GBP: Lack of Data Leaves Sterling Adrift
- Weak UK Services PMI pinned on bad weather.
- Next week’s data calendar is thin.
- Sterling crosses to be steered by other currencies with USD to the fore.
How are Retail Traders Currently Positioned in GBPUSD and why does it matter?
Fundamental Forecast for GBP: Neutral
We have changed our outlook for GBP to neutral from bullishon a lack of any positive hard data this week while a fairly light economic calendar next week will not help traders in their decision making process. While GBP has fallen from our last bullish call, we did advise two weeks ago not to chase prices and to buy on dips.
This week’s data prints disappointed overall with construction and services PMIs both sharply lower, due to the recent spell of bad weather in the UK. Overall the composite PMI edged just 0.1% lower on the month with a decent beat in UK manufacturing providing support. Car buyers also kept their hands in their pockets with new car sales dumping 15.7% YoY.
Going forward, the worry is that the sharp fall in the dominant services sector will drag Q1 GDP down to 0.3%, a touch lower than market expectations of 0.4%. The PMI surveys also showed that March UK GDP was just 0.15% due to the ‘Beast from the East’. While the bad weather has been factored in – next month’s PMIs are expected to jump back – any additional weakness in UK hard data may weigh on GBP ahead of the Bank of England’s expected 0.25% rate hike in May. This week’s UK data releases are minimal, leaving Sterling at the whim of other currencies, especially the USD which is starting to gain strength despite the ongoing US-China trade war and NAFTA negotiations.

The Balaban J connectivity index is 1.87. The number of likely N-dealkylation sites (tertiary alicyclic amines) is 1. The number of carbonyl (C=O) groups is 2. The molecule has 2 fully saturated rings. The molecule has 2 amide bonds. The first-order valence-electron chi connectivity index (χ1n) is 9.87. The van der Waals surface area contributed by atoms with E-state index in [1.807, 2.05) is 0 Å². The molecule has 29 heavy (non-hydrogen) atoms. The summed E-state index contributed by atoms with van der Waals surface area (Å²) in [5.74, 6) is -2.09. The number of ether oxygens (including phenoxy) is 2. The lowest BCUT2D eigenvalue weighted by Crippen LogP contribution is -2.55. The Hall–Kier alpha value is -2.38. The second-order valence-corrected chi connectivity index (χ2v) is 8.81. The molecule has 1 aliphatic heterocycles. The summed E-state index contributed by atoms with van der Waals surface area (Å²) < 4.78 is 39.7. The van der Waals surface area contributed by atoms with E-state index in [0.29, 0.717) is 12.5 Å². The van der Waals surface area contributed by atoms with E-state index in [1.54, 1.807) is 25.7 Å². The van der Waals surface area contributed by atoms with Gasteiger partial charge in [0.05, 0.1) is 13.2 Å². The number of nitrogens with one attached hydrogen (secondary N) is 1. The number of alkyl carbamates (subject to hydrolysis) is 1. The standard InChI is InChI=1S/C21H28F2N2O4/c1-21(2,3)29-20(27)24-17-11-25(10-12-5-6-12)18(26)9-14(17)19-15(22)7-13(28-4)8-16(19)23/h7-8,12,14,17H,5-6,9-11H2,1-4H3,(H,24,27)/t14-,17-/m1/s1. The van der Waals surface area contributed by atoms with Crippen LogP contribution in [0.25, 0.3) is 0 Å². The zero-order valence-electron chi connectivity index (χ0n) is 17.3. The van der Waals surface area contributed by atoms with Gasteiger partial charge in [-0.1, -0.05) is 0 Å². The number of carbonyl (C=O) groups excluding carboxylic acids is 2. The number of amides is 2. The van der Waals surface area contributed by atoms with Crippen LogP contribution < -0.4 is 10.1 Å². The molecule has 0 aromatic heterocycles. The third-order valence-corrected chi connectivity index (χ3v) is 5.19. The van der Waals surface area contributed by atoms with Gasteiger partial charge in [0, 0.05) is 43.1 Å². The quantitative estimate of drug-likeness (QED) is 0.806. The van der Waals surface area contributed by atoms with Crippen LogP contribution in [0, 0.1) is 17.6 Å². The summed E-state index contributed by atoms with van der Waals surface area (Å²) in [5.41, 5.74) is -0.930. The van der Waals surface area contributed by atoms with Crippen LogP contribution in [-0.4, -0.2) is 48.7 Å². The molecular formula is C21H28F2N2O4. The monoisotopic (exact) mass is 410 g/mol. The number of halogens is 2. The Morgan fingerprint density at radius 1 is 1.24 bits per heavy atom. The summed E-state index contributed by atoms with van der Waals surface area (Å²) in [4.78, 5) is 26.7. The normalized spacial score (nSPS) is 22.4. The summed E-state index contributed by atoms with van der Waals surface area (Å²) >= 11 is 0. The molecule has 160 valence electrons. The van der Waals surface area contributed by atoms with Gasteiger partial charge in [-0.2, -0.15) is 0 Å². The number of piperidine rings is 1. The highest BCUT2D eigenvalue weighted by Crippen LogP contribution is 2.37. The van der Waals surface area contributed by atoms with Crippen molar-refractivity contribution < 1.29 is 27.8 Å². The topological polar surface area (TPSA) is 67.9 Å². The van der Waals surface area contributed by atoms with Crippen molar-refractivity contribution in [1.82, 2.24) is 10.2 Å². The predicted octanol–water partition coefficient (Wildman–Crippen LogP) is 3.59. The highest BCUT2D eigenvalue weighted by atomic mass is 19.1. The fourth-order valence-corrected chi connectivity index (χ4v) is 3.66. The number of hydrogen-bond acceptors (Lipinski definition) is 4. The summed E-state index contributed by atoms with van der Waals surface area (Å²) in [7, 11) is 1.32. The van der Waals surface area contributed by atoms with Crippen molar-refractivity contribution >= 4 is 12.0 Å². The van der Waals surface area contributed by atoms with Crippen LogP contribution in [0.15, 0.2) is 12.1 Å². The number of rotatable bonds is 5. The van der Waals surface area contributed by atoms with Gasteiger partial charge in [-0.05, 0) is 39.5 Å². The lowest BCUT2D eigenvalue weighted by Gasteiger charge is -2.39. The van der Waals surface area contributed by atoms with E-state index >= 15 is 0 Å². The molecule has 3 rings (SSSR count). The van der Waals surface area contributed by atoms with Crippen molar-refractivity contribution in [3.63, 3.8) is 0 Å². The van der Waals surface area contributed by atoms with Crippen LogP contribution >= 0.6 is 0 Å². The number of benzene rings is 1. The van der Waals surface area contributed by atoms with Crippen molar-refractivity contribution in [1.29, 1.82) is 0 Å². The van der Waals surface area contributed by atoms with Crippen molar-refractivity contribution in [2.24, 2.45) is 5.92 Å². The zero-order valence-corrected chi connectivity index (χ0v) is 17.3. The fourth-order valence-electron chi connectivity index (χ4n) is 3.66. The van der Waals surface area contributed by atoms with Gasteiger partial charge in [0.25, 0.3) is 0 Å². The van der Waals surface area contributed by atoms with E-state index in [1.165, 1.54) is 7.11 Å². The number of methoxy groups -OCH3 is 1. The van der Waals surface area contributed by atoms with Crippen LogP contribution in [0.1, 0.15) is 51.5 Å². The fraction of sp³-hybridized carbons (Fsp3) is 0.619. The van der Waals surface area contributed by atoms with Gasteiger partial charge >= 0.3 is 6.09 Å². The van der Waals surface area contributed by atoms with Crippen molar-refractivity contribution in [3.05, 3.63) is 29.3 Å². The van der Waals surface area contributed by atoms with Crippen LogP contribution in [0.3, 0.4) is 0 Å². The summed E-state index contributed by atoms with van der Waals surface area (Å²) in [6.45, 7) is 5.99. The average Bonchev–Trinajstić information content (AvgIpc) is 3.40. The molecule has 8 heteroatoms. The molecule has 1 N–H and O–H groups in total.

GBPUSD Price Chart Four Hour Timeframe (February 26 – April 6, 2018)
IG Client Sentiment data show 46.8% of traders are net-long GBPUSD with the ratio of traders short to long at 1.14 to 1. In fact, traders have remained net-short since Mar 21 when GBPUSD traded near 1.40037; price has moved 0.1% higher since then. The number of traders net-long is 3.1% higher than yesterday and 9.1% higher from last week, while the number of traders net-short is 5.3% lower than yesterday and 8.8% higher from last week.
We typically take a contrarian view to crowd sentiment, and the fact traders are net-short suggests GBPUSD prices may continue to rise. Yet traders are less net-short than yesterday and compared with last week. Recent changes in sentiment warn that the current GBPUSD price trend may soon reverse lower despite the fact traders remain net-short.
--- Written by Nick Cawley, Analyst.
You can contact the author via email at firstname.lastname@example.org or via Twitter @nickcawley1.
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